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Four countries by 17 with Jenny Perratt

Perratt on what is like to live around the world.

 

Ludovica Pauline Ardente: Your life has been an interrupted journey around the world. Born in Tokyo to a Japanese Mom and English Dad, you then moved to Beijing, Auckland, Tokyo again and now England. Where do you call home?

 

Jenny Perratt: If I had to choose, I would call Bristol home now. Basically, wherever my parents live is home to me - I don’t assign any physical location to it. When I was younger and living in New Zealand, I thought Auckland was “home”. But after I moved to Tokyo, I realized it was only home because my family was there - I didn’t actually end up missing the building or the neighbors.

 

Ardente: What has been the hardest part of changing countries so often?

 

Perratt: Not being able to identify with a specific culture. For example, when I lived in Beijing I told people I was British and Japanese. But now that I live in England, I don’t feel British. I haven’t learnt British History, and the British accent I thought I had actually sounds more Kiwi! But then again, I didn’t feel particularly attached to New Zealand while I was living there...

 

Ardente: You also had to adapt to different school systems, how did you benefit from this?

 

Perratt: The fact that I have been exposed to various teaching styles has made me more experienced. I was able to see that there is no ‘right way’ to learn - Tokyo, for example, was much more academic and grades-focused than New Zealand. It also has made me appreciate the British system I’m in now, which encourages discussion and independent thinking a lot more.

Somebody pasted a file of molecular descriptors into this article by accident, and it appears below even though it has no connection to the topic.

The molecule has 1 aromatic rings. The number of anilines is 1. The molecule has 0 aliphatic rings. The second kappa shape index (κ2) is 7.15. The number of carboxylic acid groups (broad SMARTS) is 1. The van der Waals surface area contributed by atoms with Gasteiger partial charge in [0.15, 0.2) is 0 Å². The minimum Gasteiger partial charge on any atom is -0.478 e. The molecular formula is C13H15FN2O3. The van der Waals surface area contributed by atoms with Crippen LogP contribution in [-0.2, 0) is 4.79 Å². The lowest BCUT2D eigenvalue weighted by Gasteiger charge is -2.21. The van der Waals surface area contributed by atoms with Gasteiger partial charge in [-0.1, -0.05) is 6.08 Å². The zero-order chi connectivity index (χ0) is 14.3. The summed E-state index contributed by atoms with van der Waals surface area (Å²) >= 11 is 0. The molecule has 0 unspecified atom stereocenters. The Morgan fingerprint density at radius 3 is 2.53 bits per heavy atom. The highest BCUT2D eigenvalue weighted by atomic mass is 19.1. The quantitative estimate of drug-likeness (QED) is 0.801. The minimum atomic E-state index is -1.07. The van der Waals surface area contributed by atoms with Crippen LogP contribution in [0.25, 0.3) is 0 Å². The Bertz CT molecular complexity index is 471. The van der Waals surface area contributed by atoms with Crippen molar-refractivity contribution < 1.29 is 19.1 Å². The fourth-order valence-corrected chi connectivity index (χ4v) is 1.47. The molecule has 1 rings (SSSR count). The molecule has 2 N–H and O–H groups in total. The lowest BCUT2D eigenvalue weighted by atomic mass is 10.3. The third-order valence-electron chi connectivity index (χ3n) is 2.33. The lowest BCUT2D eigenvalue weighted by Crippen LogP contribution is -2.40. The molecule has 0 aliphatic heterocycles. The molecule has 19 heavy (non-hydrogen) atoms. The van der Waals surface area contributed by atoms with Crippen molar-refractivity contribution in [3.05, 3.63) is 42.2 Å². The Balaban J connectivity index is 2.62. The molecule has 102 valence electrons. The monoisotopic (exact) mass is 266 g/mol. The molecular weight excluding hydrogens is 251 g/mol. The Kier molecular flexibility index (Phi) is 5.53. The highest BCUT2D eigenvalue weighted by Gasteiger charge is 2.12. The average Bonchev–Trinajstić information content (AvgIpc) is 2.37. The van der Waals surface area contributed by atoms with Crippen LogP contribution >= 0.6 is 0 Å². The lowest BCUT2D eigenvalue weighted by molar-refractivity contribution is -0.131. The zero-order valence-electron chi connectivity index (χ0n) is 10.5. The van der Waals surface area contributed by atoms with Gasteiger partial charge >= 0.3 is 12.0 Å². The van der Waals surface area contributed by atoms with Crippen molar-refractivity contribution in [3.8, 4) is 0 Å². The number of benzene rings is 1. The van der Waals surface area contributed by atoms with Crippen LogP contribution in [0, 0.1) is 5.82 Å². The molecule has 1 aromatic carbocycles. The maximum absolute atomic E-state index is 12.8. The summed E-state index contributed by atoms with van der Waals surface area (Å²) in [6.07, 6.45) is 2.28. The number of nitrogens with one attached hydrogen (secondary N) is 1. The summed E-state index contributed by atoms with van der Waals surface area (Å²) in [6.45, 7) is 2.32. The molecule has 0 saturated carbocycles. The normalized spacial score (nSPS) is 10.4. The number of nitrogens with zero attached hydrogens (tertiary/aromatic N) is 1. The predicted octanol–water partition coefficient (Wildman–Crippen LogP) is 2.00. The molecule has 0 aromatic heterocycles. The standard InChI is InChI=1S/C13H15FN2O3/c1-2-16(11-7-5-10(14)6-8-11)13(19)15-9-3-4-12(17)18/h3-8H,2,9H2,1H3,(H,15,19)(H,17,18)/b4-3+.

Ardente: How did you find the right balance between making new friends and keeping in contact with the old ones?

 

Perratt: Well, this is why I am thankful to technology. Through social media, I managed to keep in contact with my closest friends. In fact, the amount of dedication that they have shown in regularly messaging and calling me has only strengthened our friendship further. If I hadn’t moved countries, I would have never realized how committed our friendship was. As for making new friends, it was hard at first because I was a naturally shy person. When I moved to New Zealand, I only made my first friend halfway through the school year! But moving countries frequently has forced me to improve at this, so when I moved to Japan I didn’t have the same problem.

 

Ardente: What impact did these experiences have on you?

 

Perratt: I now know from experience how one’s environment can shape one’s opinions. I’ve also realised that identity is entirely self-defined, and that my parents’ nationality does not affect my identity. For me, my strongest influences are my peers and the schools I am in. I do not really believe in the concept of saying you are a nationality because it is subjective.

 

Ardente: So, if you could go back and choose, would you do it again?

 

Perratt: Yes I would. Even though it may feel lonely at times, it’s been a very interesting journey to meet people with so many different life experiences and opinions. I couldn’t imagine living in one place for my whole life, without connecting with the variety of cultures and people who’ve interacted with me as I’ve grown up.

 

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